# Find the representative submatrix

Note: This is a more limited version of a challenge from 2014 that only received one answer. That challenge required participants write two programs; this challenge is essentially one half of that. The text here is original, but credit for the idea goes to Matthew Butterick, who is no longer active on the site.

Given a matrix of integers $$\M\$$, find the smallest (by number of elements) submatrix $$\N\$$ that contains at least one of every element present in $$\M\$$. (A submatrix is a “matrix formed by taking a block of the entries … from the original matrix.”)

$$M = \begin{bmatrix}9 & 0 & -4 & 5 & 1 & -4\\ 3 & -2 & 5 & 9 & -7 & 1\\ \color{blue}{0} & \color{blue}{-7} & \color{blue}{-2} & \color{blue}{5} & 9 & 5\\ \color{blue}{9} & \color{blue}{9} & \color{blue}{5} & \color{blue}{-4} & 1 & 9\\ \color{blue}{-4} & \color{blue}{1} & \color{blue}{8} & \color{blue}{3} & -4 & -4\end{bmatrix}$$

In the above example the submatrix $$\N\$$, shown in blue, has at least one of every element in $$\M\$$, and there is no smaller submatrix with that property. Note that some elements (i.e. $$\8\$$) do not exist outside of $$\N\$$ and some elements in $$\N\$$ are duplicated (i.e. $$\9\$$).

## Input

Input will consist of a matrix $$\M\$$ in any convenient format. It will be at least $$\1\times 1\$$.

## Output

Output may be either of:

1. The submatrix $$\N\$$ in any convenient format. If it's returned as a 1-dimensional list its dimensions must also be given.

2. The position of $$\N\$$ within $$\M\$$, given either as the row and column positions of two of its corners diagonal from each other, or as the row and column position of one of its corners and its width and height. The answer should indicate which corners are given.

If multiple submatrices are tied for smallest representative submatrix, any one may be returned, or all may be returned.

## Test cases

The below test cases each show one possible correct output, but not all possible valid outputs.

Input

3  3 -9  0  3
3  3  1 -8  1
0  0  0  8 -8
3  8  8  0  3
0  8  8  0 -9

Output

-8  1
8 -8
0  3
0 -9

Input

3  6 -8 -1
-8  3  1 -2
-8 -2 -1 -2

Output

6 -8
3  1
-2 -1

Input

-8 -7 -4  7 -7
-7 -6  7 -7 -7
8 -3 -8 -6 -4
-4  5 -7  7  8
-8  7  8 -4 -3

Output

-3 -8 -6 -4
5 -7  7  8

Input

-8  7
-2 -4

Output

-8  7
-2 -4

• Sandbox Dec 8, 2022 at 17:44
• Another matrix challenge - looks interesting! Is there guaranteed to be at least one submatrix which contains all the values in M?
– SamR
Dec 8, 2022 at 18:42
• @SamR Yep, although it may be the same as M. (See the last test case.) Dec 8, 2022 at 18:45
• @Jordan How about Wikipedia's? :-) Dec 8, 2022 at 22:45
• The second test case could also output [[6,-8,-1],[3,1,-2]] (top-right 2x3 block). Dec 9, 2022 at 7:54

# Python 3, 275 261 231 229 227 220 218 201 bytes

def f(m):
z,o,a,r=m,len,sum,range
for i,k,j,l in product(*(r(o(m[0])),r(o(m)))*2):
s=[q[i:j+1]for q in m[k:l+1]];t,f=a(s,[]),a(z,[])
if{*f}=={*t}and o(t)<o(f):z=s
return z
from itertools import*


Try it online!

• -14 thanks to Neil
• -30, -2, -17 thanks to okie

Input/output as nested lists.

# Python 3 + golfing-shortcuts, 228 198 190 186 164 bytes

def F(M):
Z=M
for I,K,J,L in Ip(*(r(l(M[0])),r(l(M)))*2):
S=[Q[I:J+1]for Q in M[K:L+1]];T,F=s(S,[]),s(Z,[])
if{*F}=={*T}and l(T)<l(F):Z=S
p(Z)
from s import*

• -30, -22 thanks to okie

Makes use of the much cheaper s.Ip instead of itertools.product.

• If you start by assigning m to z (instead of initialising it to []), you don't need to check for z==[] later.
– Neil
Dec 9, 2022 at 9:42
• 235 bytes ,more can be saved if you move x down i think.
– okie
Dec 10, 2022 at 3:29
• 231
– okie
Dec 10, 2022 at 3:49
• @okie thanks! I was able to save another 2 bytes by moving all the assignments to one line. Dec 10, 2022 at 8:37
• 2 more bytes saved
– okie
Dec 10, 2022 at 9:02

# Jelly, 17 bytes

ZẆ$⁺€ẎFQL;LN$Ʋ$ÞṪ  A monadic Link that accepts the matrix as a list of lists and yields the/a smallest sub-matrix which contains all of the distinct values. Try it online! ### How? ZẆ$⁺€ẎFQL;LN$Ʋ$ÞṪ - Link: rectangular matrix, M
$- last two links as a monad - f(X=M): Z - transpose Ẇ - all non-empty contiguous sub-lists (includes X itself (transposed)) € - for each (such "strip" of columns): ⁺ - repeat the last link - i.e. f(X=strip) Ẏ - tighten (to a flat list of the sub-matrices) Þ - sort (these submatrices, S) by:$   -   last two links as a monad - g(S):
F           -     flatten (S) -> Elements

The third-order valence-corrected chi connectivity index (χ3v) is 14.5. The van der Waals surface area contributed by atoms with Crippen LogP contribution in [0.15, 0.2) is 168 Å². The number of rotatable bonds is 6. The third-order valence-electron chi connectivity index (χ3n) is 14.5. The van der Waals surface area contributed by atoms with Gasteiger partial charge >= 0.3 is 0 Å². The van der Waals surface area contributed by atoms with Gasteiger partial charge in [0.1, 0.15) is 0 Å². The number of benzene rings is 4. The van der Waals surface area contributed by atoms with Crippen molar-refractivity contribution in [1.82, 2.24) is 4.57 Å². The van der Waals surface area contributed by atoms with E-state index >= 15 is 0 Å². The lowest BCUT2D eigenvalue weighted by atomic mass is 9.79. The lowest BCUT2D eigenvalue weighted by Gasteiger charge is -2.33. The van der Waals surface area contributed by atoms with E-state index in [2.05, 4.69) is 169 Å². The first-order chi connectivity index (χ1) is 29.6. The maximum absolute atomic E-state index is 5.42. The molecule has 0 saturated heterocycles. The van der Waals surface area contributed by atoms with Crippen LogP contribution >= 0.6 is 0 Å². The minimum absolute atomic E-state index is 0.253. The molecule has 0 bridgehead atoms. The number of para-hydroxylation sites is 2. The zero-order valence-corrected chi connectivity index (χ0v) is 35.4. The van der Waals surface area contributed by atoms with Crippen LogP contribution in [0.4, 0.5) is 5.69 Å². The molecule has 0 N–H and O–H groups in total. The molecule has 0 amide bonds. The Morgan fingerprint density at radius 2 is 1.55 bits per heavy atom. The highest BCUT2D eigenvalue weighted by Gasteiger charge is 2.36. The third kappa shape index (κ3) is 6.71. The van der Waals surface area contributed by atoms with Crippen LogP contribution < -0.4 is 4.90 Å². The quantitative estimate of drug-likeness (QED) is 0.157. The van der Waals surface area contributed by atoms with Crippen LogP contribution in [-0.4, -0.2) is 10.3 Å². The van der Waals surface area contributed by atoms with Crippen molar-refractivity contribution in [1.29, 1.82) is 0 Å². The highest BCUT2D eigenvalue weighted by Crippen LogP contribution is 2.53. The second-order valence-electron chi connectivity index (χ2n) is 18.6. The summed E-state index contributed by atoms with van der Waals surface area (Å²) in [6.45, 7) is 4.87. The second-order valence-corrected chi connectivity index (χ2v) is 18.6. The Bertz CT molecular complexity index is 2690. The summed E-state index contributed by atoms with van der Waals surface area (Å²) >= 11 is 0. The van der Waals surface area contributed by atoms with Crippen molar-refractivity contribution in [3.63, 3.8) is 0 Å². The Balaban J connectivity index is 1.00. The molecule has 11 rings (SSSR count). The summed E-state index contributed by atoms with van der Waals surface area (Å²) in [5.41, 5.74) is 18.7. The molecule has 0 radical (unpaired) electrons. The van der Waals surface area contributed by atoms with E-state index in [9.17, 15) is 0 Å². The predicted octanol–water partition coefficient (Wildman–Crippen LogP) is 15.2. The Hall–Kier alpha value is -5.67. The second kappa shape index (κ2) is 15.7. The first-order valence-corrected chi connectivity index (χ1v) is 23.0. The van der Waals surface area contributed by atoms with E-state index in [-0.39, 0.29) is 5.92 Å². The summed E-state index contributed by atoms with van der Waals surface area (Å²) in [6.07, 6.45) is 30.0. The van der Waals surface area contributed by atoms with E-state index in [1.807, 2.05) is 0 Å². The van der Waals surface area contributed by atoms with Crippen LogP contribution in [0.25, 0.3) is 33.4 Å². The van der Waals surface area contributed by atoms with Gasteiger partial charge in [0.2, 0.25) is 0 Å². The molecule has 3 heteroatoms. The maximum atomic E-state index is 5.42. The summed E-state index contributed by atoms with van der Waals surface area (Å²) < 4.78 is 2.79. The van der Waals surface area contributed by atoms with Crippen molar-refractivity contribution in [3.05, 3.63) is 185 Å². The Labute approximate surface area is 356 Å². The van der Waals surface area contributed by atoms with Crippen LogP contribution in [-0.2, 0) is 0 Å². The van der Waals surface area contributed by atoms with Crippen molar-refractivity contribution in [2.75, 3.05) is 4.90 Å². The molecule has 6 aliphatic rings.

$- last two links as a monad - h(elements): L - length -> total number of elements N - negate -> -1 * total number of elements ; - concatenate -> [number of distinct elements, -1 * total number of elements] Ṫ - tail  # Charcoal, 51 bytes ＦＬθＦ⊕ιＦＬ⌊θＦ⊕λ⊞υＥ✂θκ⊕ι¹✂νμ⊕λ≔Φυ¬⁻ΣθΣιυ≔ＥυＬΣιθＩ§υ⌕θ⌊θ  Attempt This Online! Link is to verbose version of code. Explanation: ＦＬθＦ⊕ιＦＬ⌊θＦ⊕λ  Loop over all of the possible submatrices. ⊞υＥ✂θκ⊕ι¹✂νμ⊕λ  Extract the submatrix to the predefined empty list. ≔Φυ¬⁻ΣθΣιυ  Filter out those submatrices that are not representative. ≔ＥυＬΣιθ  Get the sizes of all the submatrices. Ｉ§υ⌕θ⌊θ  Output the matrix with the smallest size. Note that Charcoal outputs each element on its own row with rows double-spaced from each other. # JavaScript (ES10), 160 bytes f=(m,x=s=g=m=>new Set(q=m.flat()).size,y)=>m.map((r,j)=>r.map((_,i)=>1/x?g(m)>g(M=m.slice(y,j+1).map(r=>r.slice(x,i+1)))|(v=q.length)>s||(s=v,o=M):f(m,i,j)))&&o  Try it online! ### Commented f = ( // f is a recursive function taking: m, // m[] = input matrix x = // x = current column s = // s = best score g = m => // g = helper function taking a sub-matrix m[], new Set( // turning into a set ... q = m.flat() // ... a flattened array q[] made from m[] ).size, // and returning its size y // y = current row ) => // m.map((r, j) => // for each row r[] at index j in m[]: r.map((_, i) => // for each cell at index i in r[]: 1 / x ? // if x is defined (2nd pass): g(m) > // if the number of distinct values in m[] g( // is greater than those of M = // the sub-matrix M[] m.slice( // located between (x, y) and (i, j) y, j + 1 // built by using slices of the original ).map(r => // matrix r.slice( // x, i + 1 // ) // ) // ) | // or (v = q.length) // the size v of the sub-matrix > s // is greater than the current best size, || // then do nothing (s = v, o = M) // otherwise, update the solution : // else (first pass): f(m, i, j) // do a recursive call with (x, y) = (i, j) ) // end of inner map() ) && o // end of outer map(); return the solution  # Brachylog, 13 bytes cd;Lcpġ.&s\s\  Try it online! Really slow. ### Explanation We first get the set of distinct elements of the matrix. We know that the submatrix contains at least these elements: we thus append an unknown amount of additional elements (Brachylog will try in increasing amounts until it finds a solution), we then permute them (until it finds a solution) and group them in sublists of equal lengths (trying different lengths until it finds a solution). We finally constrain this constructed sublist to actually be a sublist of the input. Since what we’re doing is basically constructing all possible matrices which contain at least all distinct elements of the original one, and verify afterwards that it is a real submatrix of the input, you can guess why it’s really slow. c Concatenate the matrix into a list d Remove duplicate values: we get elements that must be in the submatrix ;Lc Append an unknown list L to this list p Try any permutation ġ. Try any grouping of elements into sublists of equal lengths; this is the output &s Take a subset of consecutive rows of the input \ Transpose s Take a subset of consecutive columns of this subset \ Transpose This must also be the output (i.e. the output is a submatrix of the input)  # 05AB1E, 34 32 bytes ˜©āãε"€üÿø€üÿ".V}€€Σ˜g}.Δ˜®åP  Explanation: Step 1: similar as my 05AB1E answer for the Find the box by its corners challenge, get all possible blocks from the input-matrix: ˜ # Flatten the (implicit) input-matrix © # Store it in variable ® (without popping) ā # Push a list in the range [1,length] (without popping the list) ã # Create all possible pairs of this list with the cartesian product ε # Map over each pair:  # Pop and push them both separated to the stack "€üÿø€üÿ" # Push this string, where both ÿ are filled with the two values .V # Evaluate and execute it as 05AB1E code: € # Map over each row of the (implicit) input-matrix üA # Convert it into overlapping lists of size A ø # Zip/transpose; swapping rows/columns € # Map over each the list of lists üB # Convert it into overlapping lists of size B } # Close the map €€ # Flatten two levels down so we have a list of blocks of various sizes  Step 2: Find the smallest valid AxB block from this list and output it: Σ # Sort all AxB blocks by: ˜ # Flatten the matrix to a single list g # Pop and push its length to get the amount of elements in this block }.Δ # After the sort-by: find the first/smallest block which is truthy for: ˜ # Flatten the current AxB block ® # Push the flattened input-list from variable ® å # Check for each value of the input-list if it's in the block-list P # Check if this is truthy for all of them # (after which this smallest found block is output implicitly as result)  # J, 53 bytes <(0{]#~a:=-.&,&.>)[:(/:#@,@>)@,<<;._3&>~],@{@;&(#\)|:  Try it online! # Perl 5, 193 bytes sub f{($_,$r)=(@_,\"$_[0]");$u=sub{my%h;@h{pop=~/\S+/g}=();keys%h};&$u($_)<&$u($$r)or$$r=@{[/\S+/g]}<@{[$$r=~/\S+/g]}?_:$$r,f($_,$r)for s/^\S+\s*//gmr,s/\s+\S+$//gmr,s/\n.*$//r,s/^.*\n//r;r}